While the new eastern span of the Bay Bridge has been open for more than three months, questions surrounding its structural integrity remain unresolved.

The span is considered safer than the one it replaced, but that's a low bar that doesn't negate the need for independent experts to address serious concerns of outside professionals. That point was reinforced by the disconcerting, peer-reviewed findings last month of two East Bay metallurgists, Yun Chung, a retired Bechtel engineer, and Lisa Thomas of Berkeley Research Co.

It was Chung who last spring sharply criticized bridge officials' analysis of the infamous rod failures. At issue were 32 critical connectors that snapped when tension was applied.

San Jose Mercury News transportation columnist, Gary "Mr. Roadshow" Richards takes a test drive on the new Bay Bridge, with his wife Jan, during
San Jose Mercury News transportation columnist, Gary "Mr. Roadshow" Richards takes a test drive on the new Bay Bridge, with his wife Jan, during the first morning commute on the new $6.4 billion span Tuesday Sept. 3, 2013 in Oakland, Calif. (Karl Mondon/Bay Area News Group)

Transportation officials later acknowledged that the choice of metal and the coating for the rods didn't account for high-tension use in a corrosive environment. Required testing was not performed. And critical records were lost.

Yet, determined to open the bridge by Labor Day, bridge officials figured a workaround while promising to perform more critical testing later. As cars started crossing the span, Chung and Thomas reviewed the official report on the rod failure.

Their sobering conclusion: Caltrans and the bridge oversight committee still "have no idea" about the susceptibility of the most critical rods to future corrosion. Their testing protocols "have completely missed the mark."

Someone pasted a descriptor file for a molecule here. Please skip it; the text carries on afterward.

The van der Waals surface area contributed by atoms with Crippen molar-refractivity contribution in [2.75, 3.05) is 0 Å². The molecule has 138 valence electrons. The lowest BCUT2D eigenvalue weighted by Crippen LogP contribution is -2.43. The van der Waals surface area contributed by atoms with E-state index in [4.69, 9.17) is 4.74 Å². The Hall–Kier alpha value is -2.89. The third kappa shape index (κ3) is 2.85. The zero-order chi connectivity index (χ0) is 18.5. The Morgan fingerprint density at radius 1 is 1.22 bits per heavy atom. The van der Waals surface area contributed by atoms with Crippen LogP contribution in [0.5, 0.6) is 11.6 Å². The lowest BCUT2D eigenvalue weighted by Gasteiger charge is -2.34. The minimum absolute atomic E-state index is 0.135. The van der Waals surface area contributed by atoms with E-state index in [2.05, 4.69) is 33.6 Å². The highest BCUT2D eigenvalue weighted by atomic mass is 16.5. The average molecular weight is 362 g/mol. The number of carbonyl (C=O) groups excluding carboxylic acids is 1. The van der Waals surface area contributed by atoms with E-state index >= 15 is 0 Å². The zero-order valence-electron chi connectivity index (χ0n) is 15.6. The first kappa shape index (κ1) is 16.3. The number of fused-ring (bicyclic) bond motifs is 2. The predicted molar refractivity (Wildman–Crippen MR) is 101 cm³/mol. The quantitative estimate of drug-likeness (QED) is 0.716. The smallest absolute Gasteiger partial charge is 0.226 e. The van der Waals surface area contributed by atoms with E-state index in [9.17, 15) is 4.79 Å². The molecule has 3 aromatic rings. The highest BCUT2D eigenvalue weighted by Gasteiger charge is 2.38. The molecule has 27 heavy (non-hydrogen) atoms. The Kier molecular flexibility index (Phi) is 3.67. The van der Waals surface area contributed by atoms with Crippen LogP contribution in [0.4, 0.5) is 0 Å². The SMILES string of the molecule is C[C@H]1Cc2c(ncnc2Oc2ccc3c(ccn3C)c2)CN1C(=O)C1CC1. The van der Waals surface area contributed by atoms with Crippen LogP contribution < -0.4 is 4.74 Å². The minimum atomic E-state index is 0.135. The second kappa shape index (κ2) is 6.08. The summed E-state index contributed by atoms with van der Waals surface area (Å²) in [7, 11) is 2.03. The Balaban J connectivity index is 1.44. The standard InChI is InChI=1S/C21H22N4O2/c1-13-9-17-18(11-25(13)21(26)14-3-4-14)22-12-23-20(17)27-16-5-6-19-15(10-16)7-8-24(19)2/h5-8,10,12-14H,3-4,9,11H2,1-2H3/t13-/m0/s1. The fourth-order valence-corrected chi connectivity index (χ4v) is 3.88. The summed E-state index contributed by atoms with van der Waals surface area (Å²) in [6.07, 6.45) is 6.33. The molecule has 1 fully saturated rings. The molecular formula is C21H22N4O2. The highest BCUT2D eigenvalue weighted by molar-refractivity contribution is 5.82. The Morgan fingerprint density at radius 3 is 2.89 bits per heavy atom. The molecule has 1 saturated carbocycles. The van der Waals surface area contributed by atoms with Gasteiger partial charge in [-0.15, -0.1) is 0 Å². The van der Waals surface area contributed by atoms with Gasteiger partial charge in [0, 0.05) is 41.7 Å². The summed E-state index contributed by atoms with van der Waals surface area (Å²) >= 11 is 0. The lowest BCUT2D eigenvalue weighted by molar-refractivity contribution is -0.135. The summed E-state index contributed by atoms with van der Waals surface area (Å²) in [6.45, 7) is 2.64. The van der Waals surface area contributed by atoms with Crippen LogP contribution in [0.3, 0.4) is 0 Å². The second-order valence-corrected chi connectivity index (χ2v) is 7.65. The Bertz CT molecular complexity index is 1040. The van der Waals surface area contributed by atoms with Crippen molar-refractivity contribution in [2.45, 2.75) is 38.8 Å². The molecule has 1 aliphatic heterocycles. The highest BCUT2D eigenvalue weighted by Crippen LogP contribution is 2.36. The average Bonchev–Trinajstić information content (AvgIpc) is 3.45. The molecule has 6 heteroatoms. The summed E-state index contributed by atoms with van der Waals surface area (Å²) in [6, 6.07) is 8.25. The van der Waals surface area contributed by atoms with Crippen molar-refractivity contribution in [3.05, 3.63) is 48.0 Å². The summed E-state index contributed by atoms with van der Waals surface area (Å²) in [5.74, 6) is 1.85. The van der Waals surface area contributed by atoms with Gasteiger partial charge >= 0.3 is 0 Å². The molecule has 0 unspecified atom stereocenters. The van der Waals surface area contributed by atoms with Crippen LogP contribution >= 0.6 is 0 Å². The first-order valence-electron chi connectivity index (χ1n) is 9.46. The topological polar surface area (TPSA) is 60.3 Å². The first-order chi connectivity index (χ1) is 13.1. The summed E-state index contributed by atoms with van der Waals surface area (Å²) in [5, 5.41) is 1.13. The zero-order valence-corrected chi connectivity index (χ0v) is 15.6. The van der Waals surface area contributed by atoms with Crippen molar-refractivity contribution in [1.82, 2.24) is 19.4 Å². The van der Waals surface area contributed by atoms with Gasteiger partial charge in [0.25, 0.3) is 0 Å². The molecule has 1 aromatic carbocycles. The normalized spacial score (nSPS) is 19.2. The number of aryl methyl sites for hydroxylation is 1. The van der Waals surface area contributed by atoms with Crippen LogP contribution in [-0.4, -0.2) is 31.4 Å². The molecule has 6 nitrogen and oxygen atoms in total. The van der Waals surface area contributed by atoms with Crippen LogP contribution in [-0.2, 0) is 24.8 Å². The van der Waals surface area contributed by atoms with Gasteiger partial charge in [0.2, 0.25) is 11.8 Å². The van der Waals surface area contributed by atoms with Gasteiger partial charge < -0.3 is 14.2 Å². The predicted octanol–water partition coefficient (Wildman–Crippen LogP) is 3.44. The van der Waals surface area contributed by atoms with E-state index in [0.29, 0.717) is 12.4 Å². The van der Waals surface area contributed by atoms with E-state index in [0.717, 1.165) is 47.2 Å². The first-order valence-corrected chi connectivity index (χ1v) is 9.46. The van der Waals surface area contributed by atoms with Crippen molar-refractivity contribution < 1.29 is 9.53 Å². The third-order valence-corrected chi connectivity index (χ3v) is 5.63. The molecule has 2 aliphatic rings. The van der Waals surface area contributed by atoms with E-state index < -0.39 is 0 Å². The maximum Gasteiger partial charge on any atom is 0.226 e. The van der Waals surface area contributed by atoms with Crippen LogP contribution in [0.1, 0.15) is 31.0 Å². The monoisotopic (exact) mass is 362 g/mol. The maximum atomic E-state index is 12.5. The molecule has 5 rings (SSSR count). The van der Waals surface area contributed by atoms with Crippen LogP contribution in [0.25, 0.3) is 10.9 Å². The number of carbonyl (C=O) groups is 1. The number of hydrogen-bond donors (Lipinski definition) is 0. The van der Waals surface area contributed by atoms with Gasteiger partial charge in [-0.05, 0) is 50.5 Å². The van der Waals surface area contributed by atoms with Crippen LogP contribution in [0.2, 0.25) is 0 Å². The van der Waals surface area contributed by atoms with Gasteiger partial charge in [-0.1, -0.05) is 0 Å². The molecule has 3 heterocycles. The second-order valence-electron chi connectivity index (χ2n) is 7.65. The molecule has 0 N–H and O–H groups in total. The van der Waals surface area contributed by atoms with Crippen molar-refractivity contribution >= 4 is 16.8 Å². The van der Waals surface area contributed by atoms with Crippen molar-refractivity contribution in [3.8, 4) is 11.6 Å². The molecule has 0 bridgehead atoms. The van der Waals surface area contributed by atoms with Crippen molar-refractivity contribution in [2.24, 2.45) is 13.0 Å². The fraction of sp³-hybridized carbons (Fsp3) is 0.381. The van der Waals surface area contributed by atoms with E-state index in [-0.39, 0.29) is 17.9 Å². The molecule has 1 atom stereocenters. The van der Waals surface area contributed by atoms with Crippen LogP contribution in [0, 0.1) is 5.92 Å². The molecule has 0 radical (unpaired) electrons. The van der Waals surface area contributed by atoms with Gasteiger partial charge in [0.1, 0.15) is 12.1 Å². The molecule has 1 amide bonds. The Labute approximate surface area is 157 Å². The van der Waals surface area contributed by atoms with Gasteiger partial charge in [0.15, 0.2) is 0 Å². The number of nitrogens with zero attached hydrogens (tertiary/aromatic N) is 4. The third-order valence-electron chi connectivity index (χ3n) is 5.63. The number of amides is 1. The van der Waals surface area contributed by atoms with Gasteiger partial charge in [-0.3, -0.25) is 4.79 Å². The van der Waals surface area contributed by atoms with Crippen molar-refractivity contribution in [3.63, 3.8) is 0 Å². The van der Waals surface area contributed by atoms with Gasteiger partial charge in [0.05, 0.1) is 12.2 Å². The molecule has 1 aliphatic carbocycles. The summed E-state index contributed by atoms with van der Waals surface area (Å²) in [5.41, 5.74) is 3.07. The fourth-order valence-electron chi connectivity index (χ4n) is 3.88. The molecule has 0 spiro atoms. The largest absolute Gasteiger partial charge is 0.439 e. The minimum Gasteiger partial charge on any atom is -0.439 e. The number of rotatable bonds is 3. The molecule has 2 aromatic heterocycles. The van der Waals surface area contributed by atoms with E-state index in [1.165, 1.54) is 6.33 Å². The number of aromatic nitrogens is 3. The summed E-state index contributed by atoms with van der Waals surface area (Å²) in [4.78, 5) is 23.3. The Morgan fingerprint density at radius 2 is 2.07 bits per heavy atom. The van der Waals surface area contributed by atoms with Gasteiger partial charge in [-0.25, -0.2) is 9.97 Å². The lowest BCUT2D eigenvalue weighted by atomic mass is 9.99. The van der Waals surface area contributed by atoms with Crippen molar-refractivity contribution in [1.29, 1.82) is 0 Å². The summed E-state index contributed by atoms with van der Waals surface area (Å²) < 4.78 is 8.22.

As first reported by the Sacramento Bee, Chung and Thomas conclude that bridge officials incorrectly blamed the corrosion that caused the rod failures on the production process rather than water in which they sat for five years. They criticize a lack of data about the rod threads, potentially the weakest links in the critical connectors. And serious issues remain about rods connecting the tower to its foundation.

Chung and Thomas had other engineers review their work, including Patrick Pizzo, professor emeritus in materials engineering at San Jose State, and Robert Bea, professor emeritus in civil and environmental engineering at UC Berkeley.

With such troubling findings, bridge officials from Caltrans, the California Transportation Commission and the Metropolitan Transportation Commission should take notice.

Instead, Caltrans, the lead agency on the technical analysis, has yet to even provide Chung the courtesy of a meeting with its engineers. The insular agency's unprofessional behavior is appalling.

It's time for the state Legislature to step in, to hire outside experts to independently evaluate these concerns. With so much at stake, public safety must trump bureaucratic egos.